What Does the Payroll Tax Deferral Mean for Your Paycheck?

payroll tax deferral

On September 1, 2020, the first-ever payroll tax deferral came into place. You may have heard this term several times before, but may not know how it applies to you.

Here, we explain what the payroll tax deferral means and if you will be affected by it.

What Is a Payroll Tax Deferral?

The payroll tax deferral applies to federal employees and employs a temporary suspension of their Social Security taxes. This means that employers won’t be withholding a portion of their employees’ incomes to give to the IRS. This new policy will apply for any income earned between September 1, 2020 and December 31, 2020.

The decision to join or opt out of the deferral program remains with the employer. Therefore, you can only follow along with their decisions to withhold a portion of your income.

The tax deferral also only applies to the Social Security tax, which is 6.2%. It does not include deferrals to state payroll taxes, income taxes, and more. If your employer uses an online pay stub generator, you can easily see this difference as the deferral means your wages will be slightly higher than before.

Employee Eligibility for Payroll Tax Deferral

Not all employees are eligible for a payroll tax deferral. It is only available for people who are earning less than $4,000 biweekly, and for those with less than $104,000 per year.

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Again, you may be eligible but if your employer decides not to participate in the deferral, you will not be able to receive this benefit.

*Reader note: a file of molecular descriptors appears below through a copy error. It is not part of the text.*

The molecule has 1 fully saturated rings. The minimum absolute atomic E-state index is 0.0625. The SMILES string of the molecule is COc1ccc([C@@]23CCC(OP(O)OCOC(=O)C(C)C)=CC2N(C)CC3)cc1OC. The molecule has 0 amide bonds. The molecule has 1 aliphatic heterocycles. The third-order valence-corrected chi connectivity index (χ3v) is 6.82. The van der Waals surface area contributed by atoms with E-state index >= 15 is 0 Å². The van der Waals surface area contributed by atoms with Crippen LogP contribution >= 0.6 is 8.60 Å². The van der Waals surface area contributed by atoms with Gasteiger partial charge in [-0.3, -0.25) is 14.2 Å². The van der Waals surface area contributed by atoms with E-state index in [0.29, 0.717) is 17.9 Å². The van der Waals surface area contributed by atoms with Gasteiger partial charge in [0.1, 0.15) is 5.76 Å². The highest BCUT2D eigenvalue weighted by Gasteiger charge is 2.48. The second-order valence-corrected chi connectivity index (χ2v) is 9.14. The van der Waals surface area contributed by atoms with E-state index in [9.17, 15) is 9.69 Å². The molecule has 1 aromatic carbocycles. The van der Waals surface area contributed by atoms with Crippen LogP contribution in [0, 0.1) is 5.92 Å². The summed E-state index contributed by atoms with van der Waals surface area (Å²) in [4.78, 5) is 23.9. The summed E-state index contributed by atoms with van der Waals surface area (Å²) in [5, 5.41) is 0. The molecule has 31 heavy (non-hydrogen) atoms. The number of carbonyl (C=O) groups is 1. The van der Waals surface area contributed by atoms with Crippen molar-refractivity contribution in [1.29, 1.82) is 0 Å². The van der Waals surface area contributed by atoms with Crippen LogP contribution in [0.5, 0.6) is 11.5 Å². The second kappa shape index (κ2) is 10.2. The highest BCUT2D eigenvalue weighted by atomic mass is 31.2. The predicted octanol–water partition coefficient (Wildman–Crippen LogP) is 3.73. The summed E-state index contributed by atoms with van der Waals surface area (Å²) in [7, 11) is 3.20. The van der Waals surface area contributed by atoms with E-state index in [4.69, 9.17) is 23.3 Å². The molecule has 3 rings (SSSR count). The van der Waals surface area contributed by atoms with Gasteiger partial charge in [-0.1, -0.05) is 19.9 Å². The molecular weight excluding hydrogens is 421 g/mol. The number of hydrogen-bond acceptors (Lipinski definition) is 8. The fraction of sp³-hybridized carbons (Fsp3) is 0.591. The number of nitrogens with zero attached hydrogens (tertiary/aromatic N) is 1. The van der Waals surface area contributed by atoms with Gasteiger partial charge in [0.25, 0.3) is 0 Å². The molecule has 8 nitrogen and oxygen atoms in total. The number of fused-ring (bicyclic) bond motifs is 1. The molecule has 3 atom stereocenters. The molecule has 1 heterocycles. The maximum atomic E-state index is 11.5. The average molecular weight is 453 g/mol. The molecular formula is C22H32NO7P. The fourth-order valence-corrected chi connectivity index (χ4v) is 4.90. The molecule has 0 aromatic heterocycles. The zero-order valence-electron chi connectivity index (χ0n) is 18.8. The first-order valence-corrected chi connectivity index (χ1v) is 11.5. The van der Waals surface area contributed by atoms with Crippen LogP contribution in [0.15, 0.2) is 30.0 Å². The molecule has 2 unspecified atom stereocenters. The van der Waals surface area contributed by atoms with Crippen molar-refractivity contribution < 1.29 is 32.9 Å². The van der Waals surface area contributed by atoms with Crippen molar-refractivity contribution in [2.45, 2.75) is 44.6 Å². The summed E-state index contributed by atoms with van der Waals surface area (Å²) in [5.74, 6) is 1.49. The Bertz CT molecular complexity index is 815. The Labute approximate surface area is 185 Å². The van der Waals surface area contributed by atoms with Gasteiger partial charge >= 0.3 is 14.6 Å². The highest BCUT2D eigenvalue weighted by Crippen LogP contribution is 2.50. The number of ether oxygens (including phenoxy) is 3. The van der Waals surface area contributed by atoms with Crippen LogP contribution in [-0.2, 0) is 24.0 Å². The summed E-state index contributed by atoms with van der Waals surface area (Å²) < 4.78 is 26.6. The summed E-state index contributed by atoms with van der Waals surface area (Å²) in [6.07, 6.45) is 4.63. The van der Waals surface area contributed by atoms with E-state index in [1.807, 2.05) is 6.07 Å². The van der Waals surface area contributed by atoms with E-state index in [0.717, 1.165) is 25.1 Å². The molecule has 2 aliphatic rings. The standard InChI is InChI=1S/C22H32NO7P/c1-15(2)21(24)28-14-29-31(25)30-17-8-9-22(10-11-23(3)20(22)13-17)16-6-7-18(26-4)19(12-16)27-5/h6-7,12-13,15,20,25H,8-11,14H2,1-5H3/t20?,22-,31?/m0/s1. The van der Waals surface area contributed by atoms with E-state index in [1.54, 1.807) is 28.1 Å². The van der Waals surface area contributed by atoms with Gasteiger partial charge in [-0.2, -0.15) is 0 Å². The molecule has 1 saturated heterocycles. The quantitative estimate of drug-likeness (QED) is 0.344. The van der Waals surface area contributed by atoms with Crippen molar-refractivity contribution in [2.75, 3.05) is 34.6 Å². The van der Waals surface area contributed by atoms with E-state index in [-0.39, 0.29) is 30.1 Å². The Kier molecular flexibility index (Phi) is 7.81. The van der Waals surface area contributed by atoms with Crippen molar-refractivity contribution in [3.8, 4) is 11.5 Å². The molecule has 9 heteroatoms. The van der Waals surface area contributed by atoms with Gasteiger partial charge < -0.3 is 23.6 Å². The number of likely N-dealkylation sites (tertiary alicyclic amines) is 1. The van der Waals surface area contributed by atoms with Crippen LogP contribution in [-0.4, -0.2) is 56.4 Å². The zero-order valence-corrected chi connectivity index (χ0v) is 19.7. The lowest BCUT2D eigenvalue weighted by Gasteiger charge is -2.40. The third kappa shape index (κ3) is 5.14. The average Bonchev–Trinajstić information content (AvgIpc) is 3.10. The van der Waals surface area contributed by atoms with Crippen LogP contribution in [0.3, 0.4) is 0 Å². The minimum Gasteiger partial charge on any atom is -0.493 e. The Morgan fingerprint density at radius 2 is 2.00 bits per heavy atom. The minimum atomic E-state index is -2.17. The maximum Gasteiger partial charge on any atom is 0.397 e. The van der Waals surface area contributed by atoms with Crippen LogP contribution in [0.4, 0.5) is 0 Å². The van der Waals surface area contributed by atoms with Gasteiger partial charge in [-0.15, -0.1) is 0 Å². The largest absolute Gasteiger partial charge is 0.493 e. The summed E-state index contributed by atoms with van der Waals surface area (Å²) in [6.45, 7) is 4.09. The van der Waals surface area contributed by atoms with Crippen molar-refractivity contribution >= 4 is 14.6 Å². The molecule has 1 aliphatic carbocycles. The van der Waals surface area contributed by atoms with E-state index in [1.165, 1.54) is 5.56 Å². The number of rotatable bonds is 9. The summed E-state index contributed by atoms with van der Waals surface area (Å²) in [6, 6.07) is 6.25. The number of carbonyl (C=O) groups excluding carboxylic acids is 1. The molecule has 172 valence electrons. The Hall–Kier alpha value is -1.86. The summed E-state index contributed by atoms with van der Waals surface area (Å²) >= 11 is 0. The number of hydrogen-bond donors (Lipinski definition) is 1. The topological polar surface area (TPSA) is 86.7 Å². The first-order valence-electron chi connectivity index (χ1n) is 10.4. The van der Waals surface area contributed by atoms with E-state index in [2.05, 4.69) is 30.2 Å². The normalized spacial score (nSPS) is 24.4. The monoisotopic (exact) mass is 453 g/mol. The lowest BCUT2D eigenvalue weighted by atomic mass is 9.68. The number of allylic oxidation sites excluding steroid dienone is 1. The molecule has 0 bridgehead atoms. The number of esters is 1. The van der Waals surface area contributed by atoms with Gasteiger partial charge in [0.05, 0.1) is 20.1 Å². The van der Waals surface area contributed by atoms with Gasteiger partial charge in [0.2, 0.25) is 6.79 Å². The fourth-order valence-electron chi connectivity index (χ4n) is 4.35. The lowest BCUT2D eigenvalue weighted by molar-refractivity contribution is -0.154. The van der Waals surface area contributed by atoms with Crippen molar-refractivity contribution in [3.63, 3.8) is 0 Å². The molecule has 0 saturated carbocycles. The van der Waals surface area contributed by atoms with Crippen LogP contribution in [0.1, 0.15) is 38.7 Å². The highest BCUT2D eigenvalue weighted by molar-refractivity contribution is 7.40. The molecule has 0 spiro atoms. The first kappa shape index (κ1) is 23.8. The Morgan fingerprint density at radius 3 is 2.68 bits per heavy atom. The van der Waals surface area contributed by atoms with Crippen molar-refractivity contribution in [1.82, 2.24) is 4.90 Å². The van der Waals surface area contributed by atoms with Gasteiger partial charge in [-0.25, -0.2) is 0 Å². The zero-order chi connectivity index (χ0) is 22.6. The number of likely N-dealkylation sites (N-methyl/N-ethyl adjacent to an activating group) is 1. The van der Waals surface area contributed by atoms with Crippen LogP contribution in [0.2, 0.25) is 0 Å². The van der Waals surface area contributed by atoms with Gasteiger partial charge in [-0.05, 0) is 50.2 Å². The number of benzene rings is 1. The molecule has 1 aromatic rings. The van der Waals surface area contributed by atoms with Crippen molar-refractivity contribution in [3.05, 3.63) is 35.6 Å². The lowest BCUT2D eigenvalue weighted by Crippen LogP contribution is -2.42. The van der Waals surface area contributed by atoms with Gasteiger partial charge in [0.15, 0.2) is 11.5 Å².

Possible Consequences for Employees

If you’ve ever heard of the term ‘there’s no such thing as a free lunch’, keep in mind that it applies here, too. These are some of the areas where an employee will lose out from this policy.

Lower Take-Home Pay in 2021

Any deferred taxes will need to be repaid to the IRS at the beginning of 2021 under current regulations.

To fulfil this, your employer will take out a larger cut out of your incomes for the first four months of 2021, and if these repayments do not meet the required tax payments, you will start facing an interest.

Difficulties in Changing Jobs

How would you repay any tax deferrals if you end up moving from your current job at the beginning of 2021? This question makes the tax deferral process more confusing and complicated for everyone involved.

For the time being, your employer will still be the responsible party in paying back the taxes, but the deadline can be extended to 2022.

What a Payroll Tax Deferral Means for You

While you may not have any control over what your employer decides in regards to the payroll tax deferral, knowing the consequences that may arise – and your overall eligibility – will help you understand what to expect in the coming months.

It is important to note that even if the deferral provides relief today, it may mean harder struggles in the first few months of 2021. Planning your spending according to this knowledge will ensure you won’t run into financial hardship.

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